Discover more in our free guide ’10 Tips for Your Rebate Pricing Strategy’ which you can download by clicking the button below.
What Is Tiered Pricing?
Tiered pricing works differently to a volume incentive programme.
Rebates are not involved with tiered pricing – instead, the customer pays a different upfront price per unit within a certain volume range or tier. Typically, the price paid per unit decreases as additional purchases are made and the customer moves through the tiers.
For example, to sell our £100 product using tiered pricing, the prices actually paid along subsequent tiers could be as follows:
First 1-100 units = £100 per unit (Tier 1)
Next 101-500 units = £95 per unit (Tier 2)
Next 501-1,000 units = £92.50 per unit (Tier 3)
Orders above 1,000 units = £90 per unit (Tier 4)
So, using the above figures, let’s say our customer again buys 650 units over the course of the year. The first 100 units cost £100 each (Tier 1). The next 400 cost £95 each (Tier 2), and the final 150 cost £92.50 each (Tier 3) – so the customer pays a total of £61,875.
The Benefits of Tiered Pricing
You’ll notice that the tiered pricing figure is higher than what the customer pays in our volume incentive rebate model above – in which, once the £4,875 rebate is issued, the customer effectively pays £60,125 for the 650 units.
The difference is £1,750 – which is a substantial sum from both the buyer’s and seller’s perspective.
This can be seen as one key advantage of the tiered pricing model, as it can help you earn a higher margin. This is because customers pay the full price for X number of units in Tier 1, then the full Tier 2 price and so on – as opposed to effectively paying a lower price for all units as customers progress through the subsequent tiers (as is the case with the basic volume incentive model).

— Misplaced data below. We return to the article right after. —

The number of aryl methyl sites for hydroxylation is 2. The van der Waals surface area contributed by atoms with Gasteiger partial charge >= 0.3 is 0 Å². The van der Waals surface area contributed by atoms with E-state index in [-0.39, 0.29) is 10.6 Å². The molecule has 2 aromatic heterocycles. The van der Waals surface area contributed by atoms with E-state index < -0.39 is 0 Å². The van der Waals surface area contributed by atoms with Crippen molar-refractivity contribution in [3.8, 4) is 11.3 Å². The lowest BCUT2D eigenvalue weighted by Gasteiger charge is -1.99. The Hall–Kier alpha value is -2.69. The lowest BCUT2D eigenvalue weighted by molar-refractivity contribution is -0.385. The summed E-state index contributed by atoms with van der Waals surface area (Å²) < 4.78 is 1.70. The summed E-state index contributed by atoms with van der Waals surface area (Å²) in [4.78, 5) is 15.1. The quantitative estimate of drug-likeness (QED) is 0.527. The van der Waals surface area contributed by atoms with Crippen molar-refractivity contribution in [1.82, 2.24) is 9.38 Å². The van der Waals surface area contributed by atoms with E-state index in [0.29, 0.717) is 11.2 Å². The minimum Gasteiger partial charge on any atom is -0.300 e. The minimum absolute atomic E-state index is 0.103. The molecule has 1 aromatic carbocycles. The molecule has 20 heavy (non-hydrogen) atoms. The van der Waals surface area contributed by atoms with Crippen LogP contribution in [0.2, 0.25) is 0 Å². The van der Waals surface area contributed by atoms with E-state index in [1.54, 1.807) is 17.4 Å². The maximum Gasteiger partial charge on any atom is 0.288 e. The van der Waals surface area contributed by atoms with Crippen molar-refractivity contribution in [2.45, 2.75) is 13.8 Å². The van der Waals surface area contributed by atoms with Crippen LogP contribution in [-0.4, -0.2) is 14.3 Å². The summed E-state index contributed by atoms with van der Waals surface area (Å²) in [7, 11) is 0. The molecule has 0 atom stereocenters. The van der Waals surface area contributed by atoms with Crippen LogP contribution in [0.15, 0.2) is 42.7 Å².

Like volume incentive programmes, tiered pricing also helps to protect you, as the seller, from losing margin on low-volume orders, while providing an incentive to customers to buy more volume.
Optimise Your Pricing Strategy with Rebate Management Software
Both volume incentive programmes and tiered pricing strategies have their advantages. While, on the surface at least, tiered pricing appears to unlock the greatest revenue and margin potential, it must be noted that rebate programmes are much more flexible.
Rules and conditions are easily adjustable in rebate programmes to not only increase revenue and protect margins but encourage and reward various other types of buyer behaviour as well. This is especially true for organisations that use rebate management software – an advanced tool to achieve pricing perfection across multiple product lines for individual customers.
Indeed, no matter what type of pricing strategy you use to compete in the market and retain customers – tiered pricing, volume incentives, or any other rebate pricing structure – a robust rebate management software solution is nothing short of essential.
All pricing strategies are complex – and all sales must be scrupulously tracked against each pricing package in deployment to ensure the right price is set and the right rebates paid to the right customers.
e-bate’s intuitive and intelligent rebate management software allows you to build personalised pricing schemes and rebate incentive programmes for individual customers and across individual product lines. With a built-in calculation engine, all sales made against your agreements are tracked in real-time, while our advanced deal modelling features allow you to analyse and determine the profitability of all pricing strategies before putting them into action.
Talk to our experts at e-bate today to learn more about how implementing a rebate management system will help you optimise your volume incentive programmes and tiered pricing strategies. You can also book a demo of our intelligent rebate management solution.